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This week, at least three prominent campaigns were in the news for all the wrong reasons in Oregon. In each case, debates have either been blown off, fought about or refused altogether. In all three cases, it was the Democrat candidate who was responsible for the breakdown.
The first campaign where this occurred is in the 4th Congressional District, where Republican Art Robinson is challenging 6 term incumbent Peter DeFazio, a Democrat. Now, this is a feud that has been simmering for a long time - most of the summer, in fact. According to Art Robinson's website:
DeFazio insists that he will not debate – he will not face his opponent man-to-man, without the protection of a moderator. He will only “forum” with sponsorship by his friends (although he likes to pretend that these forums are “debates”, even when the sponsors specifically state they are not).
This issue appears to be more a disagreement about debate format. Nonetheless, Rep. DeFazio has refused Robinson's offer to accept his debate schedule if DeFazio in turn agrees to debates in Robinson's preferred format.
The second Oregon campaign grappling with this issue is that for Attorney General. A bit of background: in April this year, then-AG John Kroger announced that he was resigning effective June 29, and Governor Kitzhaber appointed Rosenblum to serve out the remainder of Kroger's term. (Interestingly, Kroger's health problems didn't prohibit him from taking a new job as President of Reed College, paying approximately 2.5 times his salary as AG.) Rosenblum faced a Democrat challenger in the Primary, US Attorney Dwight Holton. They held public debates, and Rosenblum won the primary handily. In the meantime, after a Republican candidate failed to file by the deadline, Portland attorney James Buchal engaged in a successful write in campaign for the Republican nomination and won the right to face Rosenblum in the general election.
Now Rosenblum, who has taken almost $200,000 from the medical marijuana lobby, has made a statement that she will not be debating her main opponent in the election, and her reasoning is pretty dismissive:
Oregon Attorney General Ellen Rosenblum said through a campaign spokeswoman Monday that she will not debate her Republican opponent, Portland attorney James Buchal.
Buchal [has] been trying for months without success to get Rosenblum to respond to his demands that the two debate.
"It's important for the people to see candidates" present their divergent views, said Buchal, adding that he has several issues he would like to challenge her on. He said she has ignored two letters he has written to her asking for debates.
Cynara Lilly, a spokeswoman for Rosenblum's campaign, noted that Rosenblum participated in several debates with her Democratic primary opponent, Dwight Holton.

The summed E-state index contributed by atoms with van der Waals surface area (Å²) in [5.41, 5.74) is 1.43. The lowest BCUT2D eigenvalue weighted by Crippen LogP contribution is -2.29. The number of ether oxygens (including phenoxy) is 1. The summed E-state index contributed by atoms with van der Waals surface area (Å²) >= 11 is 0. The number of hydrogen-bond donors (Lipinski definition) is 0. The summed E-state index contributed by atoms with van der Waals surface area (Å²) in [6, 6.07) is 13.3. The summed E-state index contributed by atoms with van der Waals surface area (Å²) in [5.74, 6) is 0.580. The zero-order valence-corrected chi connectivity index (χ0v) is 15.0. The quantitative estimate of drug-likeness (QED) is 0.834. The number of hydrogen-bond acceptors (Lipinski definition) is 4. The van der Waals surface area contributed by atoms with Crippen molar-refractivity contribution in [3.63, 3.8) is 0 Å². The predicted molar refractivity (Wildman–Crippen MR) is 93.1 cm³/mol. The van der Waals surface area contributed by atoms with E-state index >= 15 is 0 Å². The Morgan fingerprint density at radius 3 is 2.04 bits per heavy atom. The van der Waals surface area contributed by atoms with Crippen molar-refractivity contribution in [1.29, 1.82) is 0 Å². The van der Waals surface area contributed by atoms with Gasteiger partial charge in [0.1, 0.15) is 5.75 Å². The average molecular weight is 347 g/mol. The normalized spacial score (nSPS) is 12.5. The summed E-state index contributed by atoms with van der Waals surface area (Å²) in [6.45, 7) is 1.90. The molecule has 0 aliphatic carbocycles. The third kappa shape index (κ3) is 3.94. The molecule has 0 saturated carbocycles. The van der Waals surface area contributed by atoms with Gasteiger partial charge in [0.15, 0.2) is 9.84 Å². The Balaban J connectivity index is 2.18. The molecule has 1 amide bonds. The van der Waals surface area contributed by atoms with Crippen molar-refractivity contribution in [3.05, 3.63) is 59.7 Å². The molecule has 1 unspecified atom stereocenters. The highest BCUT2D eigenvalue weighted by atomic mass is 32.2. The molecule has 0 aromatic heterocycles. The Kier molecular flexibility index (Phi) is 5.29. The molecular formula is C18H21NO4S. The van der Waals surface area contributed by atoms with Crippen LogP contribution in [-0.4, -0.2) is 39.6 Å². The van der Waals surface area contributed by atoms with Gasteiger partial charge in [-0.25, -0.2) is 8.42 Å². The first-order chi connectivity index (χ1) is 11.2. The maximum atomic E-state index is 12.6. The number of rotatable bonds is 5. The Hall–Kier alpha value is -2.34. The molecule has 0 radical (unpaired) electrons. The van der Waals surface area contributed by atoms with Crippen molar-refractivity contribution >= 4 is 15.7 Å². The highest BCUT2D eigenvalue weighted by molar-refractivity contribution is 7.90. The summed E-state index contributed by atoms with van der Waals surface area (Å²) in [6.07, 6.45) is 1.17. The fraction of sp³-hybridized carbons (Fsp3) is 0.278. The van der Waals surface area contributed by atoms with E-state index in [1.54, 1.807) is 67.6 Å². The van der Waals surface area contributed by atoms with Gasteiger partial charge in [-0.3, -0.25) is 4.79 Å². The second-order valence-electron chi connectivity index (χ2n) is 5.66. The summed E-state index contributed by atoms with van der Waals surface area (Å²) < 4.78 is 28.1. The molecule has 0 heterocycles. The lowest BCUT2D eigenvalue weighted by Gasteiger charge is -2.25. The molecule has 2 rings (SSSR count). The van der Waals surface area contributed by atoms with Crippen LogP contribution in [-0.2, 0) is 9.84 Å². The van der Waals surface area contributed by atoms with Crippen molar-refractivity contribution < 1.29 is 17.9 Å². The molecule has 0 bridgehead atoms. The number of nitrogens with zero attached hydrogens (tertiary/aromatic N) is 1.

"She feels like she's already debate on attorney general issues in front of the public several times," said Lilly, adding that Rosenblum is busy with her new position but will do some campaign events this fall.
"She is not hiding from the public at all," Lilly said.
Sounds as if she isn't campaigning from all, from this statement. Has she concluded that she doesn't need to campaign?
But the biggest whopper has come from Secretary of State Kate Brown's (#korruptkate) reelection campaign - a screwup that, if intentional shows disdain for the voters, and if unintentional shows a massive lack of attention to detail. The latter seems plausible, given her reputation in Salem.
Originally, both Secretary Brown and her Republican opponent, Knute Buehler, were scheduled to tape a side-by-side television interview (not a formal debate, but answering similar questions from a reporter) on Thursday, September 27. After a bit of digging, it appears that there was some miscommunication between the tv station and Kate Brown's campaign. The station reports that the campaign blames them - that the wrong date was left on a voicemail and Brown's campaign thought it was going to be on October 27. In any event, when the station made contact again with Brown's campaign, and the mixup was discovered, the campaign was told that the only available time to make her appearance was on Wednesday the 26th. A call to Brown's campaign manager for comment has gone unreturned so far.
Let's follow the three possibilities here. Either Brown's campaign failed to follow up to properly schedule the appearance, or Brown and her campaign took the wrong date from the voicemail. Or, in a worst case scenario, Brown deliberately ducked the appearance. The first two scenarios signal a serious lack of attention to detail, which is disturbing given the position held. The third indicates a sense of desperation in the campaign.
In all three cases, the Democrat incumbent is displaying an apparent lack of respect to the voters by not engaging in an exchange of ideas with their opponent.